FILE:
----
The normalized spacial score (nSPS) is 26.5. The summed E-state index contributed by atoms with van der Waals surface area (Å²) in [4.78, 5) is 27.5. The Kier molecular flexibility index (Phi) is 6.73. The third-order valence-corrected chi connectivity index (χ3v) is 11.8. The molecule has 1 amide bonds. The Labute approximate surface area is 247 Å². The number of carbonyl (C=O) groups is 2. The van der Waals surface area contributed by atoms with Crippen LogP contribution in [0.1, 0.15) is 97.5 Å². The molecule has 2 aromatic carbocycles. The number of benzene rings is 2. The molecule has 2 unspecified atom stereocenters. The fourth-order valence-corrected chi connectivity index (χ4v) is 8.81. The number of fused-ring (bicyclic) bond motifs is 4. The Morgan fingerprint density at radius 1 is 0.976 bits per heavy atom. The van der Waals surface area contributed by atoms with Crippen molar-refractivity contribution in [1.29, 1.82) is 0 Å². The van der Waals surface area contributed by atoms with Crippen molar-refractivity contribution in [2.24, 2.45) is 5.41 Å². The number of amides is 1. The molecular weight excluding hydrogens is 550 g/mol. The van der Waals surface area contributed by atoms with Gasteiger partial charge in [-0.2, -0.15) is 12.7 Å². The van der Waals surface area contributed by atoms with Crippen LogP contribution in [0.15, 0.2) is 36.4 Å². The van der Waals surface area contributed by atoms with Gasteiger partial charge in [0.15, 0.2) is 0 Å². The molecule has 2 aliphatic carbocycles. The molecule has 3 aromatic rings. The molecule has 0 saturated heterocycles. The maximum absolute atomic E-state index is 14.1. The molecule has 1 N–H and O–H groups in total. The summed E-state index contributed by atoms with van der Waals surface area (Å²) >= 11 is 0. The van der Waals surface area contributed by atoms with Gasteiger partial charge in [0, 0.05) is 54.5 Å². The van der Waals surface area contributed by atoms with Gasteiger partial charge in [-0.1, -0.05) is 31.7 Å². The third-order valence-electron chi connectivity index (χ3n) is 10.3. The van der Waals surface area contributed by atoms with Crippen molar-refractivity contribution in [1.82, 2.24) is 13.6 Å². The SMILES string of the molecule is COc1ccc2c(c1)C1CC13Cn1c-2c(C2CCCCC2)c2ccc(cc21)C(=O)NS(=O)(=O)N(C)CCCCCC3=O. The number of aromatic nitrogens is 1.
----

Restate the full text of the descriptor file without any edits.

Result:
The normalized spacial score (nSPS) is 26.5. The summed E-state index contributed by atoms with van der Waals surface area (Å²) in [4.78, 5) is 27.5. The Kier molecular flexibility index (Phi) is 6.73. The third-order valence-corrected chi connectivity index (χ3v) is 11.8. The molecule has 1 amide bonds. The Labute approximate surface area is 247 Å². The number of carbonyl (C=O) groups is 2. The van der Waals surface area contributed by atoms with Crippen LogP contribution in [0.1, 0.15) is 97.5 Å². The molecule has 2 aromatic carbocycles. The number of benzene rings is 2. The molecule has 2 unspecified atom stereocenters. The fourth-order valence-corrected chi connectivity index (χ4v) is 8.81. The number of fused-ring (bicyclic) bond motifs is 4. The Morgan fingerprint density at radius 1 is 0.976 bits per heavy atom. The van der Waals surface area contributed by atoms with Crippen molar-refractivity contribution in [1.29, 1.82) is 0 Å². The van der Waals surface area contributed by atoms with Crippen molar-refractivity contribution in [2.24, 2.45) is 5.41 Å². The number of amides is 1. The molecular weight excluding hydrogens is 550 g/mol. The van der Waals surface area contributed by atoms with Gasteiger partial charge in [-0.2, -0.15) is 12.7 Å². The van der Waals surface area contributed by atoms with Crippen LogP contribution in [0.15, 0.2) is 36.4 Å². The van der Waals surface area contributed by atoms with Gasteiger partial charge in [0.15, 0.2) is 0 Å². The molecule has 2 aliphatic carbocycles. The molecule has 3 aromatic rings. The molecule has 0 saturated heterocycles. The maximum absolute atomic E-state index is 14.1. The molecule has 1 N–H and O–H groups in total. The summed E-state index contributed by atoms with van der Waals surface area (Å²) >= 11 is 0. The van der Waals surface area contributed by atoms with Gasteiger partial charge in [0, 0.05) is 54.5 Å². The van der Waals surface area contributed by atoms with Gasteiger partial charge in [-0.1, -0.05) is 31.7 Å². The third-order valence-electron chi connectivity index (χ3n) is 10.3. The van der Waals surface area contributed by atoms with Crippen molar-refractivity contribution in [1.82, 2.24) is 13.6 Å². The SMILES string of the molecule is COc1ccc2c(c1)C1CC13Cn1c-2c(C2CCCCC2)c2ccc(cc21)C(=O)NS(=O)(=O)N(C)CCCCCC3=O. The number of aromatic nitrogens is 1.